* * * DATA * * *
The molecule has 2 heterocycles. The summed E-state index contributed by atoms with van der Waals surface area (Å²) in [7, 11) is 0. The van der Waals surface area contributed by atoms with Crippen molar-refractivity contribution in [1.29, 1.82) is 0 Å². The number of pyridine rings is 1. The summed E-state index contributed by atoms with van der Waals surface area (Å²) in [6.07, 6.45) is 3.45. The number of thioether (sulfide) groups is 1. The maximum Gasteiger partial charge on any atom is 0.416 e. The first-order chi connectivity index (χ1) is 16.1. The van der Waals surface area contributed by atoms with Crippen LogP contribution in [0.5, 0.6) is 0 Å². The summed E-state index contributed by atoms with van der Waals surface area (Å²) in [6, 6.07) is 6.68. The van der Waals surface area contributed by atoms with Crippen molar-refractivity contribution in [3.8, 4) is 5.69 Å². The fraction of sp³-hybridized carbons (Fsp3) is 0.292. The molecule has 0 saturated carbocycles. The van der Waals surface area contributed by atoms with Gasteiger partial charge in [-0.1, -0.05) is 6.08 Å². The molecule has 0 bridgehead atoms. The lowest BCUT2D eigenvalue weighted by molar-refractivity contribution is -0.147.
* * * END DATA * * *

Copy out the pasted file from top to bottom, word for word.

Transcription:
The molecule has 2 heterocycles. The summed E-state index contributed by atoms with van der Waals surface area (Å²) in [7, 11) is 0. The van der Waals surface area contributed by atoms with Crippen molar-refractivity contribution in [1.29, 1.82) is 0 Å². The number of pyridine rings is 1. The summed E-state index contributed by atoms with van der Waals surface area (Å²) in [6.07, 6.45) is 3.45. The number of thioether (sulfide) groups is 1. The maximum Gasteiger partial charge on any atom is 0.416 e. The first-order chi connectivity index (χ1) is 16.1. The van der Waals surface area contributed by atoms with Crippen LogP contribution in [0.5, 0.6) is 0 Å². The summed E-state index contributed by atoms with van der Waals surface area (Å²) in [6, 6.07) is 6.68. The van der Waals surface area contributed by atoms with Crippen molar-refractivity contribution in [3.8, 4) is 5.69 Å². The fraction of sp³-hybridized carbons (Fsp3) is 0.292. The molecule has 0 saturated carbocycles. The van der Waals surface area contributed by atoms with Gasteiger partial charge in [-0.1, -0.05) is 6.08 Å². The molecule has 0 bridgehead atoms. The lowest BCUT2D eigenvalue weighted by molar-refractivity contribution is -0.147.